Once upon a time, a long long time ago, we used to live Monmouth County. I distinctly remember coming home on the bus one day to be greeted by my mother, requesting that I climb though the kitchen window to open the locked door. As it would turn out, she locked her keys in her trunk at the local Pathmark and a friendly fellow shopper gave her and my toddler sister a ride home. I think it was that moment I decided that locking myself out of my dwelling was a good idea.
I've locked myself out of the laundry room in Silvers at Rutgers; I've locked myself out of Barr on multiple occasions. This past holiday season, I locked my mother and I out of the house and had to wait a half hour for my father to come home. But I think today is one for the books.
This morning, when I ran to get a bagel from the local bagel shop, I only grabbed my keys and not my purse because I had dollars in the car. So when I left again to come meet up with my mom, I only grabbed my purse failing to realize that my keys were in the kitchen. I skipped merrily down the driveway, got into my car (door was open, surprisingly enough) and then realized that a) I cannot start my vehicle and b) keys are in the locked house. As always, my first instinct was to call my father. Daddys always take care of their little girls in need. Except this one. He had just started a meeting and couldn't be home for another hour and a half. Not gonna cut it. I asked him if there were any open windows; low and behold, the garage window was open. Now, picture this. First off, my house is up on a huge hill so not only does the window come up as high as an empire waist on me, but there's about 8 inches between said window and a ginormous bush. I went around to the back patio and grabbed our fine plastic outdoor lounge furniture to assist my climb into the winow. If you recall, my car was open; so I used my ice scraper to cut the screen in the window, and wedged the chair between the outer wall of the house and aforementioned bush. Please, keep in mind that there are cars driving past as I'm trying to launch myself into the window, which faces the street. Its not like I'm around on the side of the house, or in the back of the house - but whatever.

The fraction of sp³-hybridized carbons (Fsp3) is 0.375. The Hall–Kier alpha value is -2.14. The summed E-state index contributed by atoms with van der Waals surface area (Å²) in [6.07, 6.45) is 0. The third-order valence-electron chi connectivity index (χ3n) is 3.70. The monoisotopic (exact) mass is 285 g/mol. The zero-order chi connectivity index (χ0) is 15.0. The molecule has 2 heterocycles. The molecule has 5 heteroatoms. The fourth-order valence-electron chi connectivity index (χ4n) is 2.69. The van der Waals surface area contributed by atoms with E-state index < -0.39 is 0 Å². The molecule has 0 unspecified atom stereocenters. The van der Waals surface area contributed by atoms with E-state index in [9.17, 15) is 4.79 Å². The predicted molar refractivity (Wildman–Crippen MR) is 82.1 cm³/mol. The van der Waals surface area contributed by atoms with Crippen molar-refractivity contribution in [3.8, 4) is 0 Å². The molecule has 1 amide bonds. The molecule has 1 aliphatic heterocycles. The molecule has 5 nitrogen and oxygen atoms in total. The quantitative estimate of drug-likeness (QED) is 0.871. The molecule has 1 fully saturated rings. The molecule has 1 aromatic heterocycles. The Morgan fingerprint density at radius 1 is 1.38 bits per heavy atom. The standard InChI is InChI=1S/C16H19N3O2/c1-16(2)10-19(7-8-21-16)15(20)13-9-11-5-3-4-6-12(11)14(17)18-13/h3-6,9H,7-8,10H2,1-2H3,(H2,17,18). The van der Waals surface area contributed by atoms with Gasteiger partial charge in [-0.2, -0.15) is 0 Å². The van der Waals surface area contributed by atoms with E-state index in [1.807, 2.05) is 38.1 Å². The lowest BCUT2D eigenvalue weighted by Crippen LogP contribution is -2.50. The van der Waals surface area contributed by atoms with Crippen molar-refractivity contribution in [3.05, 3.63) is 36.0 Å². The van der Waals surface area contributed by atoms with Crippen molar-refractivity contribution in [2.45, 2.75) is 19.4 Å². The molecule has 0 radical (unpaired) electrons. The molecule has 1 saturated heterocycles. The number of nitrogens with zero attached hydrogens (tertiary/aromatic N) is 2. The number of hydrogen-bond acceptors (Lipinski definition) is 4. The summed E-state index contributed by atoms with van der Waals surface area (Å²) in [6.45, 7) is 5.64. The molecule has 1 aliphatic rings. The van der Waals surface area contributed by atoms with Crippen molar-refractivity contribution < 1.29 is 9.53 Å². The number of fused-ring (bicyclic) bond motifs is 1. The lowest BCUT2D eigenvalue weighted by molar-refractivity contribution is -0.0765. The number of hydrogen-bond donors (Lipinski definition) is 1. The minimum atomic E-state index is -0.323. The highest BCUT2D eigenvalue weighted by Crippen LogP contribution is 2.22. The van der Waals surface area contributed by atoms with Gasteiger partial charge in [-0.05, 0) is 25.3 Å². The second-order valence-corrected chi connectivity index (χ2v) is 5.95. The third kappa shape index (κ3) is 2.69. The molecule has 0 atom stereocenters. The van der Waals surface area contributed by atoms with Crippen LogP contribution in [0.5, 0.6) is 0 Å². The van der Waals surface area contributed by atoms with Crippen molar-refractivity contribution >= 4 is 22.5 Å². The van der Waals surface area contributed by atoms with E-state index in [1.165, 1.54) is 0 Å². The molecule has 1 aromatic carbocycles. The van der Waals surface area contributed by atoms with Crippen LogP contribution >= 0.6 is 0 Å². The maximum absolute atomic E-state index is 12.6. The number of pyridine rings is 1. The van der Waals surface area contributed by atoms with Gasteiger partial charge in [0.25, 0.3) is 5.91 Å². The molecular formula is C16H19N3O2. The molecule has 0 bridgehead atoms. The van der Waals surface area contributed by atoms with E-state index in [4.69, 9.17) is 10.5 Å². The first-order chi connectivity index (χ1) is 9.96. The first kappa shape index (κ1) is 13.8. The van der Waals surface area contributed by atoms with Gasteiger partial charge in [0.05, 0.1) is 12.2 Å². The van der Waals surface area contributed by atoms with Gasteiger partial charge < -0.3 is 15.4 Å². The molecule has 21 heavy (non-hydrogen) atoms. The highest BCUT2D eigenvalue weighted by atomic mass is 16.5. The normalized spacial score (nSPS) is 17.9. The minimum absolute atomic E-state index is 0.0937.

This brings me to my father. I love the man to death, but sometimes, he makes me wonder. Attached to this particular window sill is a 'cat perch' which is covered in blankets that every now and then he flips so that I can't even recognize where the comforter came from, it has so much fur on it. Also, the man's building a tree house in the back yard; therefore, all his raw materials such as wood, metal beams, nails, and various other construction materials are scattered about. I know - why couldn't I just leave my keys in the tree house? Atleast that I have access to. Anyway, I'm lying on my stomach with my legs dangling from the window despereately trying to negotiate a way to get my lower half in the garage. I begin to get my legs inside (how, I don't even know) when one side of the cat perch gives way. Apparently it wasn't made for 125 lb flight attendants, rather for 15 lb cats... design flaw if you ask me. Now I have one leg in, half a perch, and I'm staring down at a series of metal rods that if I fall on, I'm screwed because the five people who have passed me in their cars seem not to notice that someone is breaking into my house in the middle of the day. Miraculously, I get one leg down on the ground, swing the other one around horse-back style, tiptoe through tree house supplies, open the door to the house, get my keys, and GO! It was quite an adventure.
On my way home, I'm having a copy of the key made and I'm getting one of those fake rocks to put it in. Slightly less exciting, I'm aware. But I can't go swimming with a cast on, now can I?